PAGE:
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14-07-2019, 23:28   #1
cfuserkildare
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Ancient Writing

Looking for some confirmation/affirmation.

Can everyone look up the Star Carr Pendant?.
Then zoom in and look at the markings on the stone?.

Then post up what you think of the markings?

I have a theory that needs unbiased opinions.

Thanks folks.
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14-07-2019, 23:46   #2
 
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i doubt its ogham
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15-07-2019, 00:10   #3
sleepy_storm
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It's a really wonderful object, thanks so much for the introduction to it. Parts of it do certainly strongly resemble Ogham. It also recalls Quipu, and the RHS element reminds me of the Nazca Hummingbird. No expert, but perhaps all in some way represent early growth of written communication in different cultures?

Last edited by sleepy_storm; 15-07-2019 at 00:11. Reason: Grammar
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15-07-2019, 04:45   #4
AngryHippie
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Thats a curious one.

Never even heard of it before.

Also curious about one of the numbers up there (12)
A counting device (Lunar orbits perhaps ?) and number of months....

Stuff that would appear as magic to prehistoric societies...being able to tell when summer was coming....
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15-07-2019, 05:20   #5
Peregrinus
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Thats a curious one.

Never even heard of it before.

Also curious about one of the numbers up there (12)
A counting device (Lunar orbits perhaps ?) and number of months....

Stuff that would appear as magic to prehistoric societies...being able to tell when summer was coming....
There are thirteen lunar months in a solar year, not twelve. We have twelve calendar months because that makes calculation easy, but we do this at the cost of calendar months not matching up to phases of the moon.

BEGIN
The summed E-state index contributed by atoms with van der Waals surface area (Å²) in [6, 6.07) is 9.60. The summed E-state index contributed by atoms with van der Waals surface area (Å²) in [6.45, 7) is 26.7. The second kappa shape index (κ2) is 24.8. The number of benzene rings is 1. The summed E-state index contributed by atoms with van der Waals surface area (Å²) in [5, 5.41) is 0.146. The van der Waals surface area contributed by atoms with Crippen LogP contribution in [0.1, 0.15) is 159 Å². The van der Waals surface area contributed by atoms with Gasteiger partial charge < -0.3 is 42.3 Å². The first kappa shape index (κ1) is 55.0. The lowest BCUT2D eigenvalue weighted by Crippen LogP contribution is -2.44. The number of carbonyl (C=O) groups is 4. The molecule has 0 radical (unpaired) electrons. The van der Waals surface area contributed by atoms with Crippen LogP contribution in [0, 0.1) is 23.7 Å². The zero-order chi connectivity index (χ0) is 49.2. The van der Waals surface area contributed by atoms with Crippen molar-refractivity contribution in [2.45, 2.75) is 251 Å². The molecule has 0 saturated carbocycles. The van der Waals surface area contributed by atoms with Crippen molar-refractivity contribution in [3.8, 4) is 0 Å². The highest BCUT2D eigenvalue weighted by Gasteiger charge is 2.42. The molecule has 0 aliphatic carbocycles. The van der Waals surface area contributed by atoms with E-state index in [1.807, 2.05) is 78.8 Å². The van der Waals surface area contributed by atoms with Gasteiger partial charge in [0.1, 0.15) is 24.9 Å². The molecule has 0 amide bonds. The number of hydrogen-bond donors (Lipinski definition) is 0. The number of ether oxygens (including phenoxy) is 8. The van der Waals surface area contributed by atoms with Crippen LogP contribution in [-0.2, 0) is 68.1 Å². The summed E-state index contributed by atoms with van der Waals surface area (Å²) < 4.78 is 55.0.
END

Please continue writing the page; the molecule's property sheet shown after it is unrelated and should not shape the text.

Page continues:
Counting lunar months is easy; you just look at the moon. It certainly doesn't seem like "magic" to any culture. Likewise knowing when summer is coming is easy; the cycle of seasons is trivial to observe and, again, there's no culture which treats observing it as "magic". If you are measuring it astronomically rather than by looking at what plants, animals etc are doing, you look at the sun, not the moon. The cycle of seasons is not linked to lunar months, but it is linked to the movements of the sun through the sky.
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15-07-2019, 07:22   #6
AngryHippie
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There are thirteen lunar months in a solar year, not twelve. We have twelve calendar months because that makes calculation easy, but we do this at the cost of calendar months not matching up to phases of the moon.

Counting lunar months is easy; you just look at the moon. It certainly doesn't seem like "magic" to any culture. Likewise knowing when summer is coming is easy; the cycle of seasons is trivial to observe and, again, there's no culture which treats observing it as "magic". If you are measuring it astronomically rather than by looking at what plants, animals etc are doing, you look at the sun, not the moon. The cycle of seasons is not linked to lunar months, but it is linked to the movements of the sun through the sky.
Not any modern culture, but roll the clock back several thousand years and our countryside is littered with monuments whose markings are dedicated to exactly that. Marking the mid points of the seasons, cross quarters and solstices. Setting one of these up is a pretty big undertaking, and would need a fair amount of know how. Counting from the first full moon after a solstice is effective with a margin of error. Having a numeric system to record that isn't a given to my knowledge ?

Whether the Cairns were a study of the calendar, or celebration of the calendar has been lost to time, but considering the time and effort that went into them, it would be perfectly plausible for this to be a portable lunar counter that the untrained could check off in order to know when to harvest/sow/slaughter for the upcoming months.